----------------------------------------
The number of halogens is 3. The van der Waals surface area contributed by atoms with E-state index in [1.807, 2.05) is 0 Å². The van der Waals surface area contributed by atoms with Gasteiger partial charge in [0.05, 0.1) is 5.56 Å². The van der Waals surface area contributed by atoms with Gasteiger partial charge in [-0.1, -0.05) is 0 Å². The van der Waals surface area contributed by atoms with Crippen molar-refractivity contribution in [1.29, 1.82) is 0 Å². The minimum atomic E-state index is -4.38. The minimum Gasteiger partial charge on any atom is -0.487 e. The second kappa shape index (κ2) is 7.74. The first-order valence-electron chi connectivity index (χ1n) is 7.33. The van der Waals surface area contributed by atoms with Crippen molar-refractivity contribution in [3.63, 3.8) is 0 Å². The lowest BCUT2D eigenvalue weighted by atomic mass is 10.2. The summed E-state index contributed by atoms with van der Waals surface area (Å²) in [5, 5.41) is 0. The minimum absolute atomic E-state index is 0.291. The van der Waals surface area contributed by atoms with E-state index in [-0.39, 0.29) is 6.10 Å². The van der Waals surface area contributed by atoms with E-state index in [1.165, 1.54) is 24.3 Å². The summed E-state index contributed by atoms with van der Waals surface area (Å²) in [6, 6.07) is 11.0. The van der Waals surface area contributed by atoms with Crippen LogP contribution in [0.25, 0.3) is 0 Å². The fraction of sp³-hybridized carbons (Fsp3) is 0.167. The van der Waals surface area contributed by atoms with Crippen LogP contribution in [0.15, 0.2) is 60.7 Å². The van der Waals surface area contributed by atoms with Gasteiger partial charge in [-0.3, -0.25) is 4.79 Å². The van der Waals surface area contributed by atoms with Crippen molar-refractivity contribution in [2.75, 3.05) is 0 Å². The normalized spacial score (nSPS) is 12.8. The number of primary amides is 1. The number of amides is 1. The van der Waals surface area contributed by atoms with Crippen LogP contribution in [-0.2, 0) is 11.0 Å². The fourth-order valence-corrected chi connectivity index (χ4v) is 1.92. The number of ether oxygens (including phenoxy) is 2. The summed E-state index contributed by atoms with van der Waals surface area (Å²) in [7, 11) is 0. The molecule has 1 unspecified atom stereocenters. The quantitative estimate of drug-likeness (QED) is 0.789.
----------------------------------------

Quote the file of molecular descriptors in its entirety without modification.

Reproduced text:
The number of halogens is 3. The van der Waals surface area contributed by atoms with E-state index in [1.807, 2.05) is 0 Å². The van der Waals surface area contributed by atoms with Gasteiger partial charge in [0.05, 0.1) is 5.56 Å². The van der Waals surface area contributed by atoms with Gasteiger partial charge in [-0.1, -0.05) is 0 Å². The van der Waals surface area contributed by atoms with Crippen molar-refractivity contribution in [1.29, 1.82) is 0 Å². The minimum atomic E-state index is -4.38. The minimum Gasteiger partial charge on any atom is -0.487 e. The second kappa shape index (κ2) is 7.74. The first-order valence-electron chi connectivity index (χ1n) is 7.33. The van der Waals surface area contributed by atoms with Crippen molar-refractivity contribution in [3.63, 3.8) is 0 Å². The lowest BCUT2D eigenvalue weighted by atomic mass is 10.2. The summed E-state index contributed by atoms with van der Waals surface area (Å²) in [5, 5.41) is 0. The minimum absolute atomic E-state index is 0.291. The van der Waals surface area contributed by atoms with E-state index in [-0.39, 0.29) is 6.10 Å². The van der Waals surface area contributed by atoms with E-state index in [1.165, 1.54) is 24.3 Å². The summed E-state index contributed by atoms with van der Waals surface area (Å²) in [6, 6.07) is 11.0. The van der Waals surface area contributed by atoms with Crippen LogP contribution in [0.25, 0.3) is 0 Å². The fraction of sp³-hybridized carbons (Fsp3) is 0.167. The van der Waals surface area contributed by atoms with Crippen LogP contribution in [0.15, 0.2) is 60.7 Å². The van der Waals surface area contributed by atoms with Gasteiger partial charge in [-0.3, -0.25) is 4.79 Å². The van der Waals surface area contributed by atoms with Crippen molar-refractivity contribution in [2.75, 3.05) is 0 Å². The normalized spacial score (nSPS) is 12.8. The number of primary amides is 1. The number of amides is 1. The van der Waals surface area contributed by atoms with Crippen LogP contribution in [-0.2, 0) is 11.0 Å². The fourth-order valence-corrected chi connectivity index (χ4v) is 1.92. The number of ether oxygens (including phenoxy) is 2. The summed E-state index contributed by atoms with van der Waals surface area (Å²) in [7, 11) is 0. The molecule has 1 unspecified atom stereocenters. The quantitative estimate of drug-likeness (QED) is 0.789.